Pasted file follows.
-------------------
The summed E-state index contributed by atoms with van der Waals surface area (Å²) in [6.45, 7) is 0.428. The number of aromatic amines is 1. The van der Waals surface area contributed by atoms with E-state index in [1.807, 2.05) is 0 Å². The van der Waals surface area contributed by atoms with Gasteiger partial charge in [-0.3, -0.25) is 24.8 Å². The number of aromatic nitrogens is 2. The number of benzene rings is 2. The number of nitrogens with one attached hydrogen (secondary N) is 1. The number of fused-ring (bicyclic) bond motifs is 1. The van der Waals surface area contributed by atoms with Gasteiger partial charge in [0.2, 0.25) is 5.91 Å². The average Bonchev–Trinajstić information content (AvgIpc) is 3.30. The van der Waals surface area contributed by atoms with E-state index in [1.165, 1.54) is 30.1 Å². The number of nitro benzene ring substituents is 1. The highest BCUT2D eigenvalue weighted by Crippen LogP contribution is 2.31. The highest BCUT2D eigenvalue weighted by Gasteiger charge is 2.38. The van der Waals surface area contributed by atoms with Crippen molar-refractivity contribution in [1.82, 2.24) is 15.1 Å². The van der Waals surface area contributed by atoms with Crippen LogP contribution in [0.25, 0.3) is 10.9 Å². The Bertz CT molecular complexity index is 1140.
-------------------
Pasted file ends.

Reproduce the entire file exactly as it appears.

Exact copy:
The summed E-state index contributed by atoms with van der Waals surface area (Å²) in [6.45, 7) is 0.428. The number of aromatic amines is 1. The van der Waals surface area contributed by atoms with E-state index in [1.807, 2.05) is 0 Å². The van der Waals surface area contributed by atoms with Gasteiger partial charge in [-0.3, -0.25) is 24.8 Å². The number of aromatic nitrogens is 2. The number of benzene rings is 2. The number of nitrogens with one attached hydrogen (secondary N) is 1. The number of fused-ring (bicyclic) bond motifs is 1. The van der Waals surface area contributed by atoms with Gasteiger partial charge in [0.2, 0.25) is 5.91 Å². The average Bonchev–Trinajstić information content (AvgIpc) is 3.30. The van der Waals surface area contributed by atoms with E-state index in [1.165, 1.54) is 30.1 Å². The number of nitro benzene ring substituents is 1. The highest BCUT2D eigenvalue weighted by Crippen LogP contribution is 2.31. The highest BCUT2D eigenvalue weighted by Gasteiger charge is 2.38. The van der Waals surface area contributed by atoms with Crippen molar-refractivity contribution in [1.82, 2.24) is 15.1 Å². The van der Waals surface area contributed by atoms with Crippen LogP contribution in [0.25, 0.3) is 10.9 Å². The Bertz CT molecular complexity index is 1140.